There are three levels of greywater system currently available. The table below (courtesy of Home Energy Magazine) briefly describes the features and cost (in 1995) of these systems.
Types of Greywater Systems Currently Available
|System Type||Source of Graywater||Features||Cost|
|Low – tech owner or professional installation||Washing machine only||200 micron mesh filter|
55 gal garbage can w/locking lid
|$400 – $800|
|Medium-tech||Uses all graywater sources||Sump pump to pvc tubing|
Subsurface drip irrigation
200-micron mesh filter
(2) 55 gal. storage tanks
|$1,000 – $1,500|
|Fully automated Professional installation||Uses all graywater sources||Automatically back-washed sand filter|
250 gallon storage tanks
Pumps at both source and tank/filter
3-way valve, backflow preventers
Microprocessor controls all flows
Backed by potable water
|$2,500 – $5,000|
Source: Bennett, Dick. 1995. “Graywater An Option For Household Water Reuse“, Home Energy Magazine. July/August 1995.
Buyer beware is the message according to Oasis Design. These experts feel many claims by greywater manufacturers are overstated. Homeowners should consider the following points before purchasing a greywater system:
- Most new greywater reuse systems are abandoned or achieve less than 10% reuse efficiency within five years.
- Many greywater systems consume so much energy and materials to save a little water that the Earth would be better off if the water were just wasted instead.
- The economic pay back time for the majority of complex (as opposed to simple) greywater systems is often longer than the system life.
- The majority of “successful” greywater systems are so simple as to be beneath recognition by regulators, manufacturers, consultants, and salespeople (e.g. a garden hose hooked up to the bathtub drain).
- Claims made for packaged systems are often greatly inflated. Some are very expensive and many don’t work.
- A web search on any variant of “greywater” will yield hundreds of sites, most of which could be used to illustrate the errors above. Many of these errors are recognizable from manuals of the early 70’s, reprinted verbatim on the web as cutting edge, despite having been discredited in the field for twenty years.
The bottom line is: research any system carefully before taking the leap into greywater.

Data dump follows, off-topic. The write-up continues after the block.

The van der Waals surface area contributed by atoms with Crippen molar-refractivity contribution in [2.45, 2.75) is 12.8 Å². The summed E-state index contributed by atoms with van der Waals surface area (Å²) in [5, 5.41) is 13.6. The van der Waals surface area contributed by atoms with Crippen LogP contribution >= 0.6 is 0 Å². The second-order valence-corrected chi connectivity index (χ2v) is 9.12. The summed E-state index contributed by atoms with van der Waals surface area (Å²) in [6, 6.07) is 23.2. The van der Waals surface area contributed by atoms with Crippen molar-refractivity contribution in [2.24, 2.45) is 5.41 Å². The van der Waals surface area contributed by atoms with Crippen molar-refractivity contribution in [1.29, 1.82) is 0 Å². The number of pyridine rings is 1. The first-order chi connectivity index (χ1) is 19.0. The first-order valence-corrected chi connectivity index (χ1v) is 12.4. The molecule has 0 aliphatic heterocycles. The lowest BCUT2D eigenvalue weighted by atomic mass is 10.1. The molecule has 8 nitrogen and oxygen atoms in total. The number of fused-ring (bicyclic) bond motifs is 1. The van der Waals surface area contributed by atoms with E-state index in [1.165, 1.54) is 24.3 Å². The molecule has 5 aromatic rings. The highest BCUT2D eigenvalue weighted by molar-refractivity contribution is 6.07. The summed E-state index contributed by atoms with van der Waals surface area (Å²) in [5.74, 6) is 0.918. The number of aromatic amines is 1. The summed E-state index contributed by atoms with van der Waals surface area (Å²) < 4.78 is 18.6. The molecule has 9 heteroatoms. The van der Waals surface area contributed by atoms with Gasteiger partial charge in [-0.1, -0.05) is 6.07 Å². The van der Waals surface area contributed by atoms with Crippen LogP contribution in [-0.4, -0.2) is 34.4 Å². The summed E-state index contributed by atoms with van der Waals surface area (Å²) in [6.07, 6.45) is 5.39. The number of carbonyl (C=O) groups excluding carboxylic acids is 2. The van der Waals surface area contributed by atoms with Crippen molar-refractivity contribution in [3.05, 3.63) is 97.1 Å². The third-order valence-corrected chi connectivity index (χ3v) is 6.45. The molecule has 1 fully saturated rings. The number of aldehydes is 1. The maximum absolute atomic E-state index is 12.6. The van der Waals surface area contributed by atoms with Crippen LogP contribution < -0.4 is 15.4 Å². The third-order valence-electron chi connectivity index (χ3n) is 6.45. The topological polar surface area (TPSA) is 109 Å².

Greywater and/or Dual Plumbing System Incentives or Rebates
Some water providers and/or cities may offer financial incentives for installing a greywater recycling system. Such incentive programs are uncommon so check with your water utility for information on programs in your area. It is more likely that there are specific regulatory barriers to creating a greywater system in your area.
In many cities and states there are specific regulations against reusing greywater. These regulations are usually in place because of water rights and health department regulations. The water rights issue has to do with consumptive use. Greywater systems put some water to consumptive use instead of sending down a sewer to a wastewater treatment plant and ultimately back into waterways where downstream water rights holders can access it.
In some states the department of public health regulates greywater systems in the same manner as on-site blackwater systems. These regulations would require greywater to be treated in a septic tank just like blackwater and then sent to a conventional leaching field. Treated greywater can only be used for irrigation if the effluent meets standards for biochemical oxygen demand.
It is important that you understand the regulations controlling greywater in your area before embarking on any greywater project.
Latest posts by Tim Caldwell (see all)
- Rain Harvest System Application Options (automatic vs. manual) - January 12, 2017
- Rain Harvest System Timing and Seasonality - January 12, 2017
- Rain Harvest System Installation Tips - January 12, 2017